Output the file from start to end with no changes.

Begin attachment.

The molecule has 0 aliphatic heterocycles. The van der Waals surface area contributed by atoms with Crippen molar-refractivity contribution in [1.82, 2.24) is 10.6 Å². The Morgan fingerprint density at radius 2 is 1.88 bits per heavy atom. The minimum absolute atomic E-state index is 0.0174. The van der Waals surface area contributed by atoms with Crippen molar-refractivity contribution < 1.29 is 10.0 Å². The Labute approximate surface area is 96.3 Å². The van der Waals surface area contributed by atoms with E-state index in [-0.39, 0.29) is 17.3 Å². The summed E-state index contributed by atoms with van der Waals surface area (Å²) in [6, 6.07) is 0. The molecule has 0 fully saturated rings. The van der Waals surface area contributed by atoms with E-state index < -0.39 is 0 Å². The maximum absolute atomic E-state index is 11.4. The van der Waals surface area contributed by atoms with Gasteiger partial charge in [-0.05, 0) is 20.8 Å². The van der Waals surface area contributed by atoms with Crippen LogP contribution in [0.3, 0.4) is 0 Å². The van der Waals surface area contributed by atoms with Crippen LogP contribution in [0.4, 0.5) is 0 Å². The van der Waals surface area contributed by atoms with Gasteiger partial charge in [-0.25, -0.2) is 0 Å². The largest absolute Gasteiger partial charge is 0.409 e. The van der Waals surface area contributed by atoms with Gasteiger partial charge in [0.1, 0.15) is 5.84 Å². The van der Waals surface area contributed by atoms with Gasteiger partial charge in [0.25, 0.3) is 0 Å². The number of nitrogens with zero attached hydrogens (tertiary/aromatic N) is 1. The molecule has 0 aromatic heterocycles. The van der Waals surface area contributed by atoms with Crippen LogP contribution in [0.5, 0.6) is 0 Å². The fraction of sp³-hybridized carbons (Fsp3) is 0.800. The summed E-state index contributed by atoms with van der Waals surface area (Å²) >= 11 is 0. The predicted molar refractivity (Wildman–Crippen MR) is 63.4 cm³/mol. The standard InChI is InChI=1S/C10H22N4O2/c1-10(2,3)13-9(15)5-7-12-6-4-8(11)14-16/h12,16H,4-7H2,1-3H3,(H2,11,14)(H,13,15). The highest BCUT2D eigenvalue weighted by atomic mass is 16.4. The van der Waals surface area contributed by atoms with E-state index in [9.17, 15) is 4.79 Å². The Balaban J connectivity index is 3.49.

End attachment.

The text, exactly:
The molecule has 0 aliphatic heterocycles. The van der Waals surface area contributed by atoms with Crippen molar-refractivity contribution in [1.82, 2.24) is 10.6 Å². The Morgan fingerprint density at radius 2 is 1.88 bits per heavy atom. The minimum absolute atomic E-state index is 0.0174. The van der Waals surface area contributed by atoms with Crippen molar-refractivity contribution < 1.29 is 10.0 Å². The Labute approximate surface area is 96.3 Å². The van der Waals surface area contributed by atoms with E-state index in [-0.39, 0.29) is 17.3 Å². The summed E-state index contributed by atoms with van der Waals surface area (Å²) in [6, 6.07) is 0. The molecule has 0 fully saturated rings. The van der Waals surface area contributed by atoms with E-state index < -0.39 is 0 Å². The maximum absolute atomic E-state index is 11.4. The van der Waals surface area contributed by atoms with Gasteiger partial charge in [-0.05, 0) is 20.8 Å². The van der Waals surface area contributed by atoms with Crippen LogP contribution in [0.3, 0.4) is 0 Å². The van der Waals surface area contributed by atoms with Crippen LogP contribution in [0.4, 0.5) is 0 Å². The van der Waals surface area contributed by atoms with Gasteiger partial charge in [-0.25, -0.2) is 0 Å². The largest absolute Gasteiger partial charge is 0.409 e. The van der Waals surface area contributed by atoms with Gasteiger partial charge in [0.1, 0.15) is 5.84 Å². The van der Waals surface area contributed by atoms with Gasteiger partial charge in [0.25, 0.3) is 0 Å². The number of nitrogens with zero attached hydrogens (tertiary/aromatic N) is 1. The molecule has 0 aromatic heterocycles. The van der Waals surface area contributed by atoms with Crippen LogP contribution in [0.5, 0.6) is 0 Å². The fraction of sp³-hybridized carbons (Fsp3) is 0.800. The summed E-state index contributed by atoms with van der Waals surface area (Å²) >= 11 is 0. The predicted molar refractivity (Wildman–Crippen MR) is 63.4 cm³/mol. The standard InChI is InChI=1S/C10H22N4O2/c1-10(2,3)13-9(15)5-7-12-6-4-8(11)14-16/h12,16H,4-7H2,1-3H3,(H2,11,14)(H,13,15). The highest BCUT2D eigenvalue weighted by atomic mass is 16.4. The van der Waals surface area contributed by atoms with E-state index in [9.17, 15) is 4.79 Å². The Balaban J connectivity index is 3.49.